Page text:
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Teasing the Korean

THE CREATIVE WORLD OF STAN KENTON

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Coming into Kentonworld for the first time - aside from CITY OF GLASS, I had never really listened to him but obtained a few of his albums about a decade ago and finally got around to digging them out - CUBAN FIRE and CONCEPTS OF ARTISTY IN RHYTHM.  Wonderful, enjoyable, at times (unintentionally?) humorous music, as long as you don’t get caught up in preconceptions about what good music should sound like 

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Inspired by Larry Kart's post regarding Kenton's 1948 Hollywood Bowl concert,...

http://www.organissimo.org/forum/index.php?/topic/83249-stan-kenton-at-hollywood-bowl-6121948/

...I am bumping this thread.  

I am intrigued by the (two?) Capitol albums Kenton recorded with string sections in the 1950s. Three of these tracks are bonus tracks on my CD copy of Kenton in HI-Fi.  I especially love "Machito."  Are the whole albums as good as these three tracks?

I should add here that my favorite Kenton includes City of Glass, Cuban Fire, West Side Story, and various early Pete Rugolo arrangements that were later collected on early Capitol LPs such as Encores.   

Also, how is that 1960s album with the gold cover that features a John Williams track?

I should also add here that I am a card-carrying member of THE CREATIVE WORLD OF STAN KENTON. Stan feels confident that his new organization, bolstered by my participation, will do much toward furthering the success and growth of modern American music.

Edited by Teasing the Korean

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10 minutes ago, Teasing the Korean said:

Inspired by Larry Kart's post regarding Kenton's 1948 Hollywood Bowl concert,...

http://www.organissimo.org/forum/index.php?/topic/83249-stan-kenton-at-hollywood-bowl-6121948/

...I am bumping this thread.  

I am intrigued by the (two?) Capitol albums Kenton recorded with string sections in the 1950s. Three of these tracks are bonus tracks on my CD copy of Kenton in HI-Fi.  I especially love "Machito."  Are the whole albums as good as these three tracks?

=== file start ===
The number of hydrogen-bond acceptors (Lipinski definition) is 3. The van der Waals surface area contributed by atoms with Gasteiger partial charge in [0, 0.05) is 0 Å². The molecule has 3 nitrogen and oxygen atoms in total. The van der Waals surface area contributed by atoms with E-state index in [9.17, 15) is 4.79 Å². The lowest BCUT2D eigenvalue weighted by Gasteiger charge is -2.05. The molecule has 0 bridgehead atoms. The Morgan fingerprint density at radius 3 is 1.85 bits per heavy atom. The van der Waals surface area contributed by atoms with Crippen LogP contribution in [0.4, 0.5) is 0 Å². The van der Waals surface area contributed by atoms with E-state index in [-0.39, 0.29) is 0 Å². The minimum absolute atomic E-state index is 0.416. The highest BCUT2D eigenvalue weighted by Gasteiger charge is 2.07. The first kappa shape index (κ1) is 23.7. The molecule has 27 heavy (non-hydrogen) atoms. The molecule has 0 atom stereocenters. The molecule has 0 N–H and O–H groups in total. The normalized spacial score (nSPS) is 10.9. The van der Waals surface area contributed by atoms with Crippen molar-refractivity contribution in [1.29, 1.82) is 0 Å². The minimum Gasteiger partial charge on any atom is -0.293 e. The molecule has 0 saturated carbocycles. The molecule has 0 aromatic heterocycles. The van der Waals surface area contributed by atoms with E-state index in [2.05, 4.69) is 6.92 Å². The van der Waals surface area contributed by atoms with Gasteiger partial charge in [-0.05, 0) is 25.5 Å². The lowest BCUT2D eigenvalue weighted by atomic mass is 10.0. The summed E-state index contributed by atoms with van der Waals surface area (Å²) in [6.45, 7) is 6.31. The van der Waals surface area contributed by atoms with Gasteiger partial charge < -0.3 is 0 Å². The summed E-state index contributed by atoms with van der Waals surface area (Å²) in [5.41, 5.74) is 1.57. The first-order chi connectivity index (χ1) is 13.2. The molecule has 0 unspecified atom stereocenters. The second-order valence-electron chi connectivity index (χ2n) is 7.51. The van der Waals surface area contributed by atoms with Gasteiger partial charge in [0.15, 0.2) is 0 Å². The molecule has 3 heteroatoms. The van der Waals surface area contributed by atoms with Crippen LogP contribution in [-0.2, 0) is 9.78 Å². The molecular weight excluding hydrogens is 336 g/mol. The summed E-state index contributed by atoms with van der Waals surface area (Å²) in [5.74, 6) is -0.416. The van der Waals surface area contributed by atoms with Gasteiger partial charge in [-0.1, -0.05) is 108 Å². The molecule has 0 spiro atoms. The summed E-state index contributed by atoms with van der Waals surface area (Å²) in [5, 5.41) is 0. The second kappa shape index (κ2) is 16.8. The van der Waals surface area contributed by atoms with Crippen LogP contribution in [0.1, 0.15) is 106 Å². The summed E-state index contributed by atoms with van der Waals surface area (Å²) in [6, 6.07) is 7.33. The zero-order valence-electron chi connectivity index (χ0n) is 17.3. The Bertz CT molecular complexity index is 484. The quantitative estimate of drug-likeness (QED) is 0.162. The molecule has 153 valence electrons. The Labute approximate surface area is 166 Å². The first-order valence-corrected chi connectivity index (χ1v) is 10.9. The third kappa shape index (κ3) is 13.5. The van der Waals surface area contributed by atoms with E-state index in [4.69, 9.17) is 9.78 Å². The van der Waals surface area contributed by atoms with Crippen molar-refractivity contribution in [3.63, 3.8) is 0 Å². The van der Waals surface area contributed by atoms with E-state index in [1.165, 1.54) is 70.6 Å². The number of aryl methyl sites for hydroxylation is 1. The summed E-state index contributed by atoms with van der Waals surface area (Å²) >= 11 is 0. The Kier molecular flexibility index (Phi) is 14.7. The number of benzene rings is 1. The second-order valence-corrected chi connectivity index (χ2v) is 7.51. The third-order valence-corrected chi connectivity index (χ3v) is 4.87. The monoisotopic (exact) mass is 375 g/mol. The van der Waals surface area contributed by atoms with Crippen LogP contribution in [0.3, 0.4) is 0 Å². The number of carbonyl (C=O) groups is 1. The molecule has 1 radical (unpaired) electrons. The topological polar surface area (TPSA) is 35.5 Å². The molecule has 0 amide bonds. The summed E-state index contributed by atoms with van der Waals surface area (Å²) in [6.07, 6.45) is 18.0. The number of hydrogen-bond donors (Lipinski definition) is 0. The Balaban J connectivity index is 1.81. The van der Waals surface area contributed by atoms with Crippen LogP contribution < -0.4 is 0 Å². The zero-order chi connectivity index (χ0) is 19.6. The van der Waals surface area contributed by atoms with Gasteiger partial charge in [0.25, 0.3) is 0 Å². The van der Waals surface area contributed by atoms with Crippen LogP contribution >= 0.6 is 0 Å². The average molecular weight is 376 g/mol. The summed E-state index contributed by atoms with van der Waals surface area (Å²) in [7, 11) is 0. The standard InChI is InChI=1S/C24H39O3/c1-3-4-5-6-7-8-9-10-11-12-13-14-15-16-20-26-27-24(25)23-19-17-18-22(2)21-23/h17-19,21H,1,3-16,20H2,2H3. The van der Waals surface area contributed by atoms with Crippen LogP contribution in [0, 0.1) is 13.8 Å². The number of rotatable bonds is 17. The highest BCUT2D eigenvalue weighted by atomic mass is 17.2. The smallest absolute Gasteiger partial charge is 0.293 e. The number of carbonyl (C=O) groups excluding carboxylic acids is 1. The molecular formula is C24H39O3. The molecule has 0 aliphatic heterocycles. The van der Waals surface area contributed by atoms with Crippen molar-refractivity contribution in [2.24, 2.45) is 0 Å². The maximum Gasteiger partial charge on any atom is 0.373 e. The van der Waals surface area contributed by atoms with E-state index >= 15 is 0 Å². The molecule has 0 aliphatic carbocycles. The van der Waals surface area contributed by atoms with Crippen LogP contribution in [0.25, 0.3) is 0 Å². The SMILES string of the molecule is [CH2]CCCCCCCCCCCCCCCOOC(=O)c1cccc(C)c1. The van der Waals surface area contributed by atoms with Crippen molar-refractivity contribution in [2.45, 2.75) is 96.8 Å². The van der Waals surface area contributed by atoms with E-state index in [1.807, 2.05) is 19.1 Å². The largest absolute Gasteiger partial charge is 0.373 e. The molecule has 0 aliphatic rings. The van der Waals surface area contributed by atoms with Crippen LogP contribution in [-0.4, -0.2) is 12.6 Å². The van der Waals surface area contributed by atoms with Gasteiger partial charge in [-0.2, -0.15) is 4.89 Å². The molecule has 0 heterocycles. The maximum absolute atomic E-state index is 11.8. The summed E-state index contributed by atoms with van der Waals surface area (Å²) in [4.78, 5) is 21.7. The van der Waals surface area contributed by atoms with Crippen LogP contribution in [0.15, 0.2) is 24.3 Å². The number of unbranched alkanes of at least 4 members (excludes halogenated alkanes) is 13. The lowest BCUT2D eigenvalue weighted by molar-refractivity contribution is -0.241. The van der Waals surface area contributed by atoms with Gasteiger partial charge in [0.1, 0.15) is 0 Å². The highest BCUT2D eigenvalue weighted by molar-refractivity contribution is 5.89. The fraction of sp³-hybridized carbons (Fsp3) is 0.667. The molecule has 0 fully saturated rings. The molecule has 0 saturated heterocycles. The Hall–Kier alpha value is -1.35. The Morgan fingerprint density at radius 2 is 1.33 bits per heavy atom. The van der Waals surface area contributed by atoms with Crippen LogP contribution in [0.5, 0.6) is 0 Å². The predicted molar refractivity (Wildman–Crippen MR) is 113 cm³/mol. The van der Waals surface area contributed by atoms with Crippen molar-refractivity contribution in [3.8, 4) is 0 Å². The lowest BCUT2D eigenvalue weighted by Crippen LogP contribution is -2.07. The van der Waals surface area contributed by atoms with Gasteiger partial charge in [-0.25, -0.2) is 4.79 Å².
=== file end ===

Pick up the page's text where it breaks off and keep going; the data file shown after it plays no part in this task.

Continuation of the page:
I should add here that my favorite Kenton includes City of Glass, Cuban Fire, West Side Story, and various early Pete Rugolo arrangements that were later collected on early Capitol LPs such as Encores.   

Also, how is that 1960s album with the gold cover that features a John Williams track?

I should also add here that I am a card-carrying member of THE CREATIVE WORLD OF STAN KENTON. Stan feels confident that his new organization, bolstered by my participation, will do much toward furthering the success and growth of modern American music.

Kenton had a way of attaching his most familiar historical repertoir to whatever commercial fad came along. He did strings, voices, bossa nova, whatever. I found those two strings albums to be schlocky and uninspired. But you can't go wrong with "Machito".

The bossa album, formula as it is, is actually very nice on its own terms. Great, relaxed tempos. Kenton arranged it, so you know it's going to be about the same thing evry time, but when the premise is "easy listening", that's not always a bad thing.

The other one you mention is the Neophonic orchestra. I've always had a soft spot for that one that never really hardened. In LP form, Side1 is all you need, but if you have to settle for CD, oh well.

Here's the John Williams cut:

and here's one by Hugo Montenegro, which is kind of a cult classic, I suppose: Side 1, Cut 1.

Hell, here's the other one from Side 1.

 

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1 hour ago, JSngry said:

Kenton had a way of attaching his most familiar historical repertoir to whatever commercial fad came along. He did strings, voices, bossa nova, whatever. I found those two strings albums to be schlocky and uninspired. But you can't go wrong with "Machito".

Thanks for all that, JSngry.  I have that bossa record but haven't spun it in a while. 

I sometimes feel like Stan Kenton, beyond his own accomplishments, is like this mysterious glue in the mid-century space-time continuum, like dark matter, forming a fabric that connects Stravinsky, Duke Ellington, Sun Ra, and Les Baxter - seldom, if ever, reaching the heights of any of those four, but somehow linking them all.   Maybe he is responsible for all four of them in the fourth dimension, but we can't grasp that because we experience time sequentially. 

Edited by Teasing the Korean

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Above all else "Stan Kenton" was an organization. If left strictly to his own musical devices, I doubt he'd have gotten too far out of Balboa. But he had a vision of a product, and he borught a lot of people into it, especially arrangers, who could get on board and ride that train.

That's the conflict I had for decades, that he himself didn't bring that much to the table musically, relatively speaking, not nearly enough to merit consideration as an individual innovator . But eventually, the organization did some really nice things over the years, and the organization doesn't happen without him. So...that's that, I suppose, Artistry In Corporatism. Now I can enjoy the music (when I can enjoy it) without thinking about "Stan Kenton" actually being the person who created it.

here's another good one, from the pen (and soprano) of Gene Roland, whose name on a Kenton record should always inspire at least a little interest.